Lagamorph wrote:Aren't there videos of people in the US literally begging bystanders not to phone them an ambulance and to get them a taxi to the emergency room instead despite the fact they've got serious injuries?
That’s their own fault for not working hard enough.
A few weeks after being appointed to the European Parliament's Committee on Women's Rights and Gender Equality on 20 July 2004, Bloom told an interviewer that, "no self-respecting small businessman with a brain in the right place would ever employ a lady of child-bearing age." Around the same time, he said that "I just don't think [women] clean behind the fridge enough" and that "I am here to represent Yorkshire women who always have dinner on the table when you get home." Bloom told BBC Radio 4's Today programme that his comments were "said for fun" to illustrate a more serious point, that equal-rights legislation was, he claimed, putting women out of work.
In a piece for politics.co.uk in August 2013, Bloom attempted to set the record straight about his earlier comments on gender equality. He argued against quotas for women in boardrooms, claimed that feminism was a "passing fashion" created by "shrill, bored, middle-class women of a certain physical genre" and that any men who supported feminism were "the slightly effete politically correct chaps who get sand kicked in their face on the beach." He said that women were better at "[finding] the mustard in the pantry" than driving a car.[
At the 2009 United Nations Climate Change Conference in Copenhagen, Bloom was filmed in front of the Greenpeace flagship, Rainbow Warrior II, saying, "Here we have one of the most truly fascist boats since 1945, well done the French for sinking one of these things." He was referring to the 1985 bombing of the ship's predecessor by French government agents in which Dutch photographer Fernando Pereira was killed. After criticism, the video was removed from Bloom's YouTube channel and he said he had forgotten about the death.
On 24 November 2010, Bloom was ejected from the European Parliament after directing a Nazi slogan at German MEP Martin Schulz who was speaking in a debate on the economic crisis in Ireland. Bloom interrupted Schulz and shouted "Ein Volk, ein Reich, ein Führer" at him. He then proceeded to call the latter "an undemocratic fascist", a remark for which he was removed from the chamber. Labour MEP group leader Glenis Willmott described his behavior as "an insult to all those who have fought against fascism" whilst Liberal Democrat group leader Fiona Hall described him as a "national embarrassment".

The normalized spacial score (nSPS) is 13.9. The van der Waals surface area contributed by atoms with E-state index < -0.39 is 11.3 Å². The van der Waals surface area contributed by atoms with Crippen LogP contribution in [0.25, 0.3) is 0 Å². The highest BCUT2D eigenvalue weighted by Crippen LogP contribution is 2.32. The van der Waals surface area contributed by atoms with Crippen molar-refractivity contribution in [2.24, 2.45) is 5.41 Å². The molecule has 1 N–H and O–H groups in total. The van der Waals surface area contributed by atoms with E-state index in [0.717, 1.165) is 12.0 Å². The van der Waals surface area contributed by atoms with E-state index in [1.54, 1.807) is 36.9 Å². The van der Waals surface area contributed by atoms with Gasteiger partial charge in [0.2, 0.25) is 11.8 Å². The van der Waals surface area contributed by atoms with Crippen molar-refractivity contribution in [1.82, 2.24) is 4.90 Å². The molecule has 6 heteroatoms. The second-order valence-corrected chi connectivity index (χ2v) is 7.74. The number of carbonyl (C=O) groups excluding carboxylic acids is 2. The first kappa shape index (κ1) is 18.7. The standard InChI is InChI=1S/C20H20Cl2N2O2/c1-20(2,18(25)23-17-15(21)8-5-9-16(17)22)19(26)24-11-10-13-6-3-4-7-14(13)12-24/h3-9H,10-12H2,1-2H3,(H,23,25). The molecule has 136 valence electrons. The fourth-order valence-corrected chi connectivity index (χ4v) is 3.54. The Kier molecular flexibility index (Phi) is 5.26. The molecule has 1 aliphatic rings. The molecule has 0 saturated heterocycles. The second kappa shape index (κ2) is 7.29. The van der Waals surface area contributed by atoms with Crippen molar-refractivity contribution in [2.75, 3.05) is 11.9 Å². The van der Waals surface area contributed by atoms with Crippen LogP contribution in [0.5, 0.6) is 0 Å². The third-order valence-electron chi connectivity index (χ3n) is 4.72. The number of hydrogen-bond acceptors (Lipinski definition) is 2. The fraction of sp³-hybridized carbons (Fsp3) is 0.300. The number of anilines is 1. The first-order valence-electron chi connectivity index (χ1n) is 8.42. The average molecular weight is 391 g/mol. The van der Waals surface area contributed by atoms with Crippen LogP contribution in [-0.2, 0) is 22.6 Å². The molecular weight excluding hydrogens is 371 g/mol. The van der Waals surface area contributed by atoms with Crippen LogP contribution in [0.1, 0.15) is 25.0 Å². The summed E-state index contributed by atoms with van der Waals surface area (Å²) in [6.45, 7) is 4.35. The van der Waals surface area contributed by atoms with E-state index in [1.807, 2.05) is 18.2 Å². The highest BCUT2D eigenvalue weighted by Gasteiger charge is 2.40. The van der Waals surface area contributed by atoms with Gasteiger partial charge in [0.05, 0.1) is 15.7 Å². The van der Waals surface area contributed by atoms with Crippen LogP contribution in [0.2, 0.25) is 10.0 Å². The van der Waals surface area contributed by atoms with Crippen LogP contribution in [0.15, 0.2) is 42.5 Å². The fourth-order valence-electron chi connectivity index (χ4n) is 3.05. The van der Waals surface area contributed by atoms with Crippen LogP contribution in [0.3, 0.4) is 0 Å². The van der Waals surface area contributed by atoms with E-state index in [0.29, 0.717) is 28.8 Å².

At the height of the 2009 parliamentary expenses scandal, Bloom complained about the lack of manners of the political class. On his website, he pointed out that, unlike many others, he would not employ family members in his parliamentary staff. Bloom later conceded that three members of his staff were also employed part-time at TBO, the company in which he is a major shareholder, and one of these is his wife's niece. Bloom failed to declare his interest in TBO to European Parliament officials and in 2008 Bloom's company TBO was fined £28,000 by the Financial Services Authority for 'posing an "unacceptable risk" to customers'. In August 2014, TBO were fined and ordered to pay more than £2 million in damages to a retired couple, having ignored their request for cautious financial planning and "gambled" almost all their clients' money on high risk investments with an almost complete loss.
In July 2013, Bloom made a speech about Britain's foreign aid in which he referred to countries as "Bongo Bongo Land".  A video was passed to The Guardian newspaper. A spokesman for UKIP was reported as saying that Bloom's remarks were being "discussed right at the very highest level of the party". After refusing to apologise, he later said he regretted the comments but clarified it by saying that whilst he intended it to be derogatory, he regretted that it had caused offence and he didn't mean it to be racist. Party leader Nigel Farage later asked him not to use the phrase again.
In January 2014, broadcaster Michael Crick stated that while supporting the motion "Post-war Britain has seen too much immigration" in a debate at the Oxford Union, Bloom asked a disabled student who was speaking against the motion if he was Richard III. According to Crick, Bloom told him that the student had taken his remark "in good spirit" with both sharing drinks during an after-debate reception, suggesting Crick confirm this with the student. Crick followed up the suggestion whereby the student accepted Bloom's version of events, stating that, although the comment was not "very nice," he and Bloom got on well, and that Bloom was "a very interesting man to talk to." Fellow supporter of the motion, journalist and author Douglas Murray, described Bloom's comment as "gruesome" and "the cruellest thing."